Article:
What Makes a Good, Loving Partner in a Relationship?
“What do you look for in a person?”
“Someone sweet, funny, cute, caring, and fun.”
“Yeah, what else is there? Oh yeah, honest and loyal.”
Along with some people having very limited versions of what they feel that “Love” really is, it seems as though some people do not know a great deal of what they want, either. Actually, people seem to think they know what they want without thinking in terms of the greater spectrum of character traits, habits, etc that they could or could not put up with, or even that they would need their potential partner to be able to put up with.
That makes me think about all the little things that go on from day to day. I guess technically, if you have not had any relationships (or very few, or all VERY good ones) to learn from, then you probably don’t know a lot of what you don’t like in order to form a valid opinion on the subject. But if you’ve been hurt, I’d hope you’d learn from your mistakes and decide further what you want and what you do not want in the next person/relationship you commit to.
It all just makes me wonder though, how much people do give thought to someone? I think that although most people most likely know what they want and don’t want, specifically, they are not specific enough when they are actually seeking out a potential mate. Some people seem to date almost anyone, and it seems as though often times their criteria is very broad.
That is fine for choosing a date. But if you are looking for a potentially serious, committed relationship with someone you could settle down with, shouldn’t you look for more than just a handful of basic qualities?
So you find a girl or guy who is sweet, funny, caring, loyal, and even hot! And then you find out that – they regularly treat the waitstaff poorly at your favorite restaurant! You know what this often indicates for sometime later on, the deeper thoughts and intentions that they of course do not wish to let surface.
To really know what you want, you have to know yourself.
What if you have a problem with depression? Perhaps on the surface, or during the time you are meeting them and starting to date them, you act completely normal and happy. How is that person going to react when they discover that side of you? Or maybe you are not depressed, but they are? How will you react at seeing them act like this? What if the person you are starting to get serious with has anger problems? What if they’ve cheated? What if they do not want children, and you do? How much of these differences can you handle? What kinds of issues are you capable of accepting in your partner? What kinds of issues do you have that they’ll need to be able to accept? Can you honestly accept the other person as they are without desiring to change them?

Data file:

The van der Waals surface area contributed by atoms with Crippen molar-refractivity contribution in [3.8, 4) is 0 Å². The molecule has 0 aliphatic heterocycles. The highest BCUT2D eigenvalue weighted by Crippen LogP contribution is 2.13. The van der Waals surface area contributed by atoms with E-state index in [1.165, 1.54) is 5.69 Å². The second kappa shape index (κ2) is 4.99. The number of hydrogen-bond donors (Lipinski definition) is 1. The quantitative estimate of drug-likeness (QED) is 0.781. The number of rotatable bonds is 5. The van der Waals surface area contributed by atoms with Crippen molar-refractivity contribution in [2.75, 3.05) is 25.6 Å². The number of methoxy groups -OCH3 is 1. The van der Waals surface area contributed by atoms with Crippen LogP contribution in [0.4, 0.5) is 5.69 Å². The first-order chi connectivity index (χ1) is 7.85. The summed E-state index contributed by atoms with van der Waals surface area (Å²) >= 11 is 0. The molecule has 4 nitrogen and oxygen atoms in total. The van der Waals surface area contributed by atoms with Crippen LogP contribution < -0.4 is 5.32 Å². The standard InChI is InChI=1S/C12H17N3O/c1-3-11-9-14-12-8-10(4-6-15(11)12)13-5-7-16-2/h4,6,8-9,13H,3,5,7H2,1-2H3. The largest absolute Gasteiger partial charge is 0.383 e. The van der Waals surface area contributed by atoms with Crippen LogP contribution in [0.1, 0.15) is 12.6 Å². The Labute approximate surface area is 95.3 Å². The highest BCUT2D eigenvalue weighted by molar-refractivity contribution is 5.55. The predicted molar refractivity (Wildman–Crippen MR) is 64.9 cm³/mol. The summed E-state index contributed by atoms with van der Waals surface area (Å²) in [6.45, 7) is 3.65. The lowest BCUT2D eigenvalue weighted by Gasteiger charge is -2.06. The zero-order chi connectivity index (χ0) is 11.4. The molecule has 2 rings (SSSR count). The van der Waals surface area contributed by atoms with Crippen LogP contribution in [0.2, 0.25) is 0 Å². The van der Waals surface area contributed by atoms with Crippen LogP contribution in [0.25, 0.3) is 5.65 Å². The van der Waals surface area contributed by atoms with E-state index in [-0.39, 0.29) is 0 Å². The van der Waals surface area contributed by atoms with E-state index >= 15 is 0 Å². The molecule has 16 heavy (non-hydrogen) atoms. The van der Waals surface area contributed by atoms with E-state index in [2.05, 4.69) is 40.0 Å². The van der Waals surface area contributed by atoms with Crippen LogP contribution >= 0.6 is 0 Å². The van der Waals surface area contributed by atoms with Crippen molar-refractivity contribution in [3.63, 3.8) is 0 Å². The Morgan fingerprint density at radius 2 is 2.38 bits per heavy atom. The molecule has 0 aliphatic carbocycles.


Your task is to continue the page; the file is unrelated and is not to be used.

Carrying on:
Obviously, no one wears a name badge to a date stating all their problems and innermost issues.
“Hi, I’m Bob, and while I seem nice right now, I’m really a narcissistic prick with anger management issues and a history of domestic abuse. Nice to meet you!”
Yet people still seem to let infatuation take control and when they feel like they are “in love“, they go gung ho into it. One key thing I often consider: if you can’t see faults in the person, be careful. This to me would generally indicate to me one of the following two potential options:
- You’re completely blinded by infatuation and don’t realize their faults, and/or…
- You see no faults in them because they are still hiding them all.
The basic foundation of any relationship to me is not just trust or commitment, but most of all – honesty and openness. Honesty is the mere act of being truthful whereas openness is speaking truths that you may not feel are necessary for the other person to know, especially those that you do not wish to tell them, and by completely being yourself.
How can the other person grow to love you as you are, if you are not truly being as you really are? This is unfair to both parties of the relationship. It’s unfair to you because you will not know if they will truly love you if you have skeletons in your closet. It’s unfair to them because they are not being granted the opportunity to show they love and accept all of you, including whatever skeletons may be hanging around.
Do they feel comfortable opening up and being completely their self around you? If not, they are robbing you of the ability to know them and love them completely, or to know that you can’t accept them as they are and must move on. However, if they continuously receive backlash when they attempt to open up to you, you can bet they will stop trying.
If you think you are in love, stop and ask yourself these questions:
- How well do you know yourself and what you want and need?
- Are you able to be completely yourself with the other person?
- Do you allow that person to be completely their self without admonishing them for it?
- Will you feel loved, and be able to show the other person love, the way they see it?
- Are you comfortable opening up the most deep parts of yourself to the other person?
- Can you accept them as they are without needing to change them, and do they offer the same to you?
Don’t put all your time, energy, and resources into someone you are merely infatuated with. Infatuation makes you feel like you are on top of the world and the other person can do no wrong. Think about what you are really interested in the other person for, and why that person may really be interested in you, before you take that next step in your relationship. Don’t limit your thinking to what you would like in a person, think about what type of person would actually be best for you.